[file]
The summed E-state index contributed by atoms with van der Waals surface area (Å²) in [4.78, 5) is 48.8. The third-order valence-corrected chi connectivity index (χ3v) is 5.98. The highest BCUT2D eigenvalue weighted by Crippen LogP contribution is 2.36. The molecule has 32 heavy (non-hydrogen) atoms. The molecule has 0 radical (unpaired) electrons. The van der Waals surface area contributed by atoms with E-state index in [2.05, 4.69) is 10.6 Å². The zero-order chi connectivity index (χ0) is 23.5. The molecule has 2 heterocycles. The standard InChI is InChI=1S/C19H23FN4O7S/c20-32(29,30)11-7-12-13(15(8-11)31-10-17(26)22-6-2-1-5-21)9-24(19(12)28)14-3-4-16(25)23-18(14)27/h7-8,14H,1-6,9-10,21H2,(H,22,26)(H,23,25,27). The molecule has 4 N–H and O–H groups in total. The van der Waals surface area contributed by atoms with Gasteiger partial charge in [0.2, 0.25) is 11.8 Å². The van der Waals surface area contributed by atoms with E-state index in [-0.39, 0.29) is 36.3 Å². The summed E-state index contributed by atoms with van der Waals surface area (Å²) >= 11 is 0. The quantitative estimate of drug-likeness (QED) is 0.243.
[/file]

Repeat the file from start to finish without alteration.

The summed E-state index contributed by atoms with van der Waals surface area (Å²) in [4.78, 5) is 48.8. The third-order valence-corrected chi connectivity index (χ3v) is 5.98. The highest BCUT2D eigenvalue weighted by Crippen LogP contribution is 2.36. The molecule has 32 heavy (non-hydrogen) atoms. The molecule has 0 radical (unpaired) electrons. The van der Waals surface area contributed by atoms with E-state index in [2.05, 4.69) is 10.6 Å². The zero-order chi connectivity index (χ0) is 23.5. The molecule has 2 heterocycles. The standard InChI is InChI=1S/C19H23FN4O7S/c20-32(29,30)11-7-12-13(15(8-11)31-10-17(26)22-6-2-1-5-21)9-24(19(12)28)14-3-4-16(25)23-18(14)27/h7-8,14H,1-6,9-10,21H2,(H,22,26)(H,23,25,27). The molecule has 4 N–H and O–H groups in total. The van der Waals surface area contributed by atoms with Gasteiger partial charge in [0.2, 0.25) is 11.8 Å². The van der Waals surface area contributed by atoms with E-state index in [-0.39, 0.29) is 36.3 Å². The summed E-state index contributed by atoms with van der Waals surface area (Å²) >= 11 is 0. The quantitative estimate of drug-likeness (QED) is 0.243.